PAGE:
Writing Through to the End

Everybody’s writing process is different, but there are some “rules” which authors are taught regarding process. One of them is that once you begin writing, you should continue doing so, writing straight through to the end. Don’t stop. Don’t correct anything. Write straight through to the end and then go back and read through what you’ve written and begin making corrections.

Well…like a lot of “rules”, that one, too, was meant to be broken.

What you mustn’t do is to keep writing and rewriting one chapter until it’s “perfect” because it never will be perfect. I’ve known authors who’ve tried to do this and have spent a year—an Entire Year!!—on the first chapter, never advancing beyond that.

Don’t do that!

Do not write, rewrite, fix, rewrite, fix, write, fix, rewrite, write… You’ll never get anywhere!

On the other hand, there is nothing wrong with making some minor corrections as you go. They can be something as simple as fixing your commas or as complex as adding in dialogue, feelings, or description where it is needed if you realize later that you left out something important.

I’ve recently been doing that with my WIP.

It’s supposed to be a romance. A revenge romance—where the heroine decides to take revenge on the hero for breaking her heart six years earlier. Well, that’s fine. I haven’t even gotten to the part where the heroine decides to take her revenge (I’m about a third of the way through the book).

Before I get there, though, I need to establish the hero and heroine’s relationship, establish what their relationship was six years ago, and be sure that both hero and heroine are thinking how attractive and wonderful the other one is so the revenge plot is even stronger. It’s not enough to get revenge, everyone involved must suffer because of it—where would be the fun if they didn’t? (You’re just dying to read my book now, aren’t you? <grin> Yeah, I like to torture my characters. If I didn’t, the Happily Ever After at the end wouldn’t be nearly as satisfying.)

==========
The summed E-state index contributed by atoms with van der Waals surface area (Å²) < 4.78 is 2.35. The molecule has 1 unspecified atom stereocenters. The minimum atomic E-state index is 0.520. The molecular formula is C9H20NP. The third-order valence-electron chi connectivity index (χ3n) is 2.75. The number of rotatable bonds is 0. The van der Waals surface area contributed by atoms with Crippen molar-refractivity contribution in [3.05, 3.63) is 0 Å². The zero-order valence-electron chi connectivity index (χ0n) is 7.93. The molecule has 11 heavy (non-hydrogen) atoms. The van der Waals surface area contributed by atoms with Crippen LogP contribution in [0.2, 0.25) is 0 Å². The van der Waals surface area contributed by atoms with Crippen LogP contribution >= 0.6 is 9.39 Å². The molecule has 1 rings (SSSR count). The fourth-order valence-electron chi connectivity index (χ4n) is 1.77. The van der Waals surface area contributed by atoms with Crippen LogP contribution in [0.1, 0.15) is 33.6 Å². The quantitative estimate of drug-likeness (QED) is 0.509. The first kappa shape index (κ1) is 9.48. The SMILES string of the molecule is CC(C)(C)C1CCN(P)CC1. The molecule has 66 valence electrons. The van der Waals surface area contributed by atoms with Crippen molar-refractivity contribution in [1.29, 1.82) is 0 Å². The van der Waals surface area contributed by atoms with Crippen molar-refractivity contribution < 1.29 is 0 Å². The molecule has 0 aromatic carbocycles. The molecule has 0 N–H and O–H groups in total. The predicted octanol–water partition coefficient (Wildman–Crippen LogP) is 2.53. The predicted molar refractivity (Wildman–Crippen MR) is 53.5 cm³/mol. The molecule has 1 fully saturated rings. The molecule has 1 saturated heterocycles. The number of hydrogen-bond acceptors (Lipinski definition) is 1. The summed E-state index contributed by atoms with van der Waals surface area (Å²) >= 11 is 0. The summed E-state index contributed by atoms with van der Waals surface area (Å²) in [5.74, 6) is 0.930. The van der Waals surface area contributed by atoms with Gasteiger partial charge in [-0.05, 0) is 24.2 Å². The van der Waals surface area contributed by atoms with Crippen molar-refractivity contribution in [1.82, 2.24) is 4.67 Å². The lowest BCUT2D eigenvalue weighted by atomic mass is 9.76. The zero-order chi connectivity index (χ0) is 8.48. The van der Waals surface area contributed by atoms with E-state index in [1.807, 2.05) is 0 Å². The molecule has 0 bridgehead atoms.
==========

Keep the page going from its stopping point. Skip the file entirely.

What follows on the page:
But as I write, I’m figuring all of this out (despite the fact that I plotted the book before I ever started writing). As I was writing the other day, I realized that I hadn’t established the hero and heroine’s feelings for each other at this moment—their attraction for each other. So, I stopped writing and went back and added in their thoughts and emotions. I didn’t rewrite anything, just added stuff. When I read through the book after I’ve finished writing it, I’ll make sure it all reads smoothly. I’m not doing that now. That’s for my second draft.

So, is there anything wrong with me going back and adding in emotions? I don’t think so. I could have simply written myself a note or put in a comment saying “Add more emotions here” but right now I’m feeling those emotions and I know how my characters are feeling them. Right now, I’m in the thick of the story and I know how to write what needs to be written. The writing will be smoother and more true to the character to put in those changes now than they would be if I added them in later after I’ve finished writing the entire book.

I am going back and fixing before I’ve gotten to the end of the book. And as soon as those fixes are thrown in there, I’m going to pop right back to where I stopped and carry on, moving forward. I’ll probably pause again, as I always do, about mid-way through the book to ensure my characters and story are developing the way they should be. I’ll stop to revise my plot to align with what has actually happened as I wrote the book, because things happen that I don’t necessarily plan in advance. And I’ll re-plot out the second half of the book based on what sort of people my characters have become—what I couldn’t have foreseen before I began writing and these people came to life.

So, must you write from beginning to end without stopping? No. But you also shouldn’t attempt to make each chapter perfect before moving on to the next. The key is to write through as far as you can, stopping only to ensure the plot is progressing as it needs. You can always add in plot points, foreshadowing, and descriptions later, but if you need to stop and write something that just can’t wait, I say, go right ahead.

Merry
 

Meredith Bond is an award-winning author of a series of traditionally published Regency romances and indie-published paranormal romances. Known for her characters “who slip readily into one’s heart,” Meredith’s heart belongs to her husband and two children. Meredith’s second favorite pastime is teaching others to write.

Click Here to Leave a Comment Below 0 comments